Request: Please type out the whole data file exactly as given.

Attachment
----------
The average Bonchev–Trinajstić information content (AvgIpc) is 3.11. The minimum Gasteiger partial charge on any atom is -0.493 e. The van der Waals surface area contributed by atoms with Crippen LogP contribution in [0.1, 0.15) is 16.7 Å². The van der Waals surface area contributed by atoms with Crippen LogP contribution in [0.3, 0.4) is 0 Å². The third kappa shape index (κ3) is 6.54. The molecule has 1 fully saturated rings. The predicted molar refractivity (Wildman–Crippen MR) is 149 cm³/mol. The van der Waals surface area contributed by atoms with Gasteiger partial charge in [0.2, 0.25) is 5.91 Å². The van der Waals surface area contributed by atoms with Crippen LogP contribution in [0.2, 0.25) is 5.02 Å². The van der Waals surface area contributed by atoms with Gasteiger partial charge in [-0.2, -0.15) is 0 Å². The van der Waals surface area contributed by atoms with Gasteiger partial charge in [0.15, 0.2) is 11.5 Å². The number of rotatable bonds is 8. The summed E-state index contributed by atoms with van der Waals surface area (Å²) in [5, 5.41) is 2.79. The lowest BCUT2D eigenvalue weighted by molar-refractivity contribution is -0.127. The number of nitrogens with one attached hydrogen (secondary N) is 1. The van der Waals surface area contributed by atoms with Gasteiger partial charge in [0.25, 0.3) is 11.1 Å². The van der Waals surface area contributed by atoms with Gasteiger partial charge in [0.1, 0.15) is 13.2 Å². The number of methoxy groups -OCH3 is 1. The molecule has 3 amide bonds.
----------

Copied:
The average Bonchev–Trinajstić information content (AvgIpc) is 3.11. The minimum Gasteiger partial charge on any atom is -0.493 e. The van der Waals surface area contributed by atoms with Crippen LogP contribution in [0.1, 0.15) is 16.7 Å². The van der Waals surface area contributed by atoms with Crippen LogP contribution in [0.3, 0.4) is 0 Å². The third kappa shape index (κ3) is 6.54. The molecule has 1 fully saturated rings. The predicted molar refractivity (Wildman–Crippen MR) is 149 cm³/mol. The van der Waals surface area contributed by atoms with Gasteiger partial charge in [0.2, 0.25) is 5.91 Å². The van der Waals surface area contributed by atoms with Crippen LogP contribution in [0.2, 0.25) is 5.02 Å². The van der Waals surface area contributed by atoms with Gasteiger partial charge in [-0.2, -0.15) is 0 Å². The van der Waals surface area contributed by atoms with Gasteiger partial charge in [0.15, 0.2) is 11.5 Å². The number of rotatable bonds is 8. The summed E-state index contributed by atoms with van der Waals surface area (Å²) in [5, 5.41) is 2.79. The lowest BCUT2D eigenvalue weighted by molar-refractivity contribution is -0.127. The number of nitrogens with one attached hydrogen (secondary N) is 1. The van der Waals surface area contributed by atoms with Gasteiger partial charge in [0.25, 0.3) is 11.1 Å². The van der Waals surface area contributed by atoms with Gasteiger partial charge in [0.1, 0.15) is 13.2 Å². The number of methoxy groups -OCH3 is 1. The molecule has 3 amide bonds.